Memories of Tomorrow
When American moviegoers think of Ken Watanabe, they think of the handsome, macho, Japanese star of movies like Letters from Iwo Jima, Batman Begins, Memoirs of a Geisha, and The Last Samurai. What they do not realize is that Watanabe is a well-rounded actor with over twenty years of experience in his native Japan. Memories of Tomorrow, which, unfortunately only has a minimal release here, is a good chance to experience another side of Watanabe, the dramatic one. Watanabe is Masayuki Saeki, an aggressive Japanese businessman who finds everything derailed by the early onset of Alzheimer's disease.

Saeki works at an advertising firm, where he is a tough boss but has a reputation for excellence. The beginning of Memories of Tomorrow finds him landing a large account, which requires him and his team to put even more work in than they are used to. Director Yukihiko Tsutsumi (EGG., College of Our Lives) starts things slowly, perhaps a bit too slowly. Tsutsumi wants to establish Masayuki's life before his disease, so that the audience can get a clear idea of who he was. He is married to Emiko (Kanako Higuchi, Blood Gets in Your Eyes, Crying Out in Love, in the Center of the World), and his only daughter is getting married soon. Masayuki has the respect of his employees, who also fear him a bit.

The Alzheimer's begins slowly. Masayuki begins forgetting small things here and there, and he believes that it is a result of the stress of his new project. He realizes that something is unusual when he forgets that his client changed a meeting time, causing him to be extremely late. When he and Emiko finally go to the doctor to get a diagnosis, the realization that he has Alzheimer's is devastating. Initially, Masayuki tries to cope by taking notes, but soon needs to quit his job (a restrained by powerful scene) and stay at home. This is also a large adjustment for Emiko, who was just beginning to grow in her career. Now, she has to go to work, then come home at night and care for her husband. To help him during the day, she leaves detailed notes all over the place for him to read, even as his condition worsens.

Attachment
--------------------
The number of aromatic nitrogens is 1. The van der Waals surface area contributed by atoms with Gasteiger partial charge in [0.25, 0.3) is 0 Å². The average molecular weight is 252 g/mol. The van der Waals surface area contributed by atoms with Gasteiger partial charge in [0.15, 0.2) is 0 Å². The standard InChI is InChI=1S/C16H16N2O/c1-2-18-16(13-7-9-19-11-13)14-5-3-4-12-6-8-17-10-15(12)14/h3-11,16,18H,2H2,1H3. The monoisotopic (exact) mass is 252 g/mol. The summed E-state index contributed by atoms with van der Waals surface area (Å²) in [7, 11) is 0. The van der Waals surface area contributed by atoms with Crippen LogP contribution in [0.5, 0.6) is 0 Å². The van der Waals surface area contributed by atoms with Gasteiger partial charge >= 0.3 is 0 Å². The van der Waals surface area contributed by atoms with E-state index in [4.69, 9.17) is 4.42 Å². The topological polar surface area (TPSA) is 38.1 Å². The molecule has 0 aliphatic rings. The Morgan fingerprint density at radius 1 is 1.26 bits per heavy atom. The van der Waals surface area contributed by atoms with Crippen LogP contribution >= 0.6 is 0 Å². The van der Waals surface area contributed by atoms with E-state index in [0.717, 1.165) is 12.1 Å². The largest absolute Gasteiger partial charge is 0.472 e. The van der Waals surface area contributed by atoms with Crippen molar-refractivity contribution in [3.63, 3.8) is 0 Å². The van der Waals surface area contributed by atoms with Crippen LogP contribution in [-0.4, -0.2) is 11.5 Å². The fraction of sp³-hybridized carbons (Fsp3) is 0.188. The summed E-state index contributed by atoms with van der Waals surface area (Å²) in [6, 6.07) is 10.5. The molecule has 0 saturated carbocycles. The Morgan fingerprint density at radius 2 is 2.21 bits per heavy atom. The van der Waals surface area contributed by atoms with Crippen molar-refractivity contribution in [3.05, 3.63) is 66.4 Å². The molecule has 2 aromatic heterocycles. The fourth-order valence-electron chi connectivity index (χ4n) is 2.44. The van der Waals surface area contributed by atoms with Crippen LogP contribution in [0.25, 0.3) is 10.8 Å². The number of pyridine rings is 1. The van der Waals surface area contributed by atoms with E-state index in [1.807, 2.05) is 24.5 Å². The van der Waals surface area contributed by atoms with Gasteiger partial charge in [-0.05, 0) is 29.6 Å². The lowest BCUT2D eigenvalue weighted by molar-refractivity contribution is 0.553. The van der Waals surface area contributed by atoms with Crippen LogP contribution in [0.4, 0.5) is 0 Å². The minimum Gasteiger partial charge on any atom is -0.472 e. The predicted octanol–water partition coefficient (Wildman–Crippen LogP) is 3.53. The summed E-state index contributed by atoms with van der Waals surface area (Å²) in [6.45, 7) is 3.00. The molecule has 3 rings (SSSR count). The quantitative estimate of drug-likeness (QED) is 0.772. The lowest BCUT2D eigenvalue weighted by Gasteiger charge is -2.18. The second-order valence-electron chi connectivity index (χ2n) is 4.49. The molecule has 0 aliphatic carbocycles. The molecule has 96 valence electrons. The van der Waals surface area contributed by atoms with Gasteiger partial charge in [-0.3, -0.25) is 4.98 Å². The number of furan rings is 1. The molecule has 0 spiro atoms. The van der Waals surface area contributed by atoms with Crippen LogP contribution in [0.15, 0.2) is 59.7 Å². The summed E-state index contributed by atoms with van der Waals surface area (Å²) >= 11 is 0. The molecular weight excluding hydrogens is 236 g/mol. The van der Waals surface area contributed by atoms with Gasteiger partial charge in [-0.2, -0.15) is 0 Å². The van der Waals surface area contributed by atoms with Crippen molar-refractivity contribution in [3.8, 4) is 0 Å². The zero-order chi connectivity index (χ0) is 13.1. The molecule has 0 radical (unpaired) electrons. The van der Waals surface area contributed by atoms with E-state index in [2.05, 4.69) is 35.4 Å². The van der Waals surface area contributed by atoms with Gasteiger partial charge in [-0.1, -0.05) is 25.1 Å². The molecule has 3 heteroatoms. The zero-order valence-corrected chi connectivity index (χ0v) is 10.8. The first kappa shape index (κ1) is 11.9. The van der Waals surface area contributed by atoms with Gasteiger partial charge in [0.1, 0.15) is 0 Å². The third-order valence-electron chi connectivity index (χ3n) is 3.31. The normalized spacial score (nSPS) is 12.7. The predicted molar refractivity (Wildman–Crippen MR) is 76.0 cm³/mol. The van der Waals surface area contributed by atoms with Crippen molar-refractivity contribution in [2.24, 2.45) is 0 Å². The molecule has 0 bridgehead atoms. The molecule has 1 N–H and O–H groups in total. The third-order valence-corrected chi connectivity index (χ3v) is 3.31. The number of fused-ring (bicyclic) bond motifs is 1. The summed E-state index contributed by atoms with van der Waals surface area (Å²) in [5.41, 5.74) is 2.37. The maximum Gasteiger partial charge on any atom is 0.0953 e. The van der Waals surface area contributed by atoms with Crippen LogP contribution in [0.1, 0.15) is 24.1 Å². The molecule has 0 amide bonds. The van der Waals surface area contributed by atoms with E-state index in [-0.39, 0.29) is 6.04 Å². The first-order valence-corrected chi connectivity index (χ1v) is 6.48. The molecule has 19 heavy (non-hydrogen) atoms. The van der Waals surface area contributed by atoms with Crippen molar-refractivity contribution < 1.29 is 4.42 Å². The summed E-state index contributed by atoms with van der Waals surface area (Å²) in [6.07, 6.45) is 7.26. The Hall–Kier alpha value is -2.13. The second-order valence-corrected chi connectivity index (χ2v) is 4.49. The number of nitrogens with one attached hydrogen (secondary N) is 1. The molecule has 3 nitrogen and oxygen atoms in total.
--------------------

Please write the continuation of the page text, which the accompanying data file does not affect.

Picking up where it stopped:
The power in Memories of Tomorrow comes from the performances of Watanabe and Higuchi and Tsutsumi's pacing.  Memories of Tomorrow moves at a leisurely pace, but it is not slow.  Instead, Tsutsumi uses the time to show the transformation that Masayuki undergoes in a manner that feels more realistic.  Rushing the story would lessen the emotional impact of the movie.  Watanabe gives a powerful performance.  He begins as a man who is confident and sure of himself, then must deal with the realization that his memory is crumbling around him.  Watanabe tries to hold it in, but every once in a while Masayuki's emotions prove too much and he has to explode.  Higuchi's performance is just as good. Memories of Tomorrow sometimes borders on the melodramatic, but never crosses that fine line into cheesines.
Mongoose Rates It: Pretty Good.
2 hours, 2 minutes, Japanese with English subtitles.  Not Rated but contains mature themes, would probably be a PG or PG-13.

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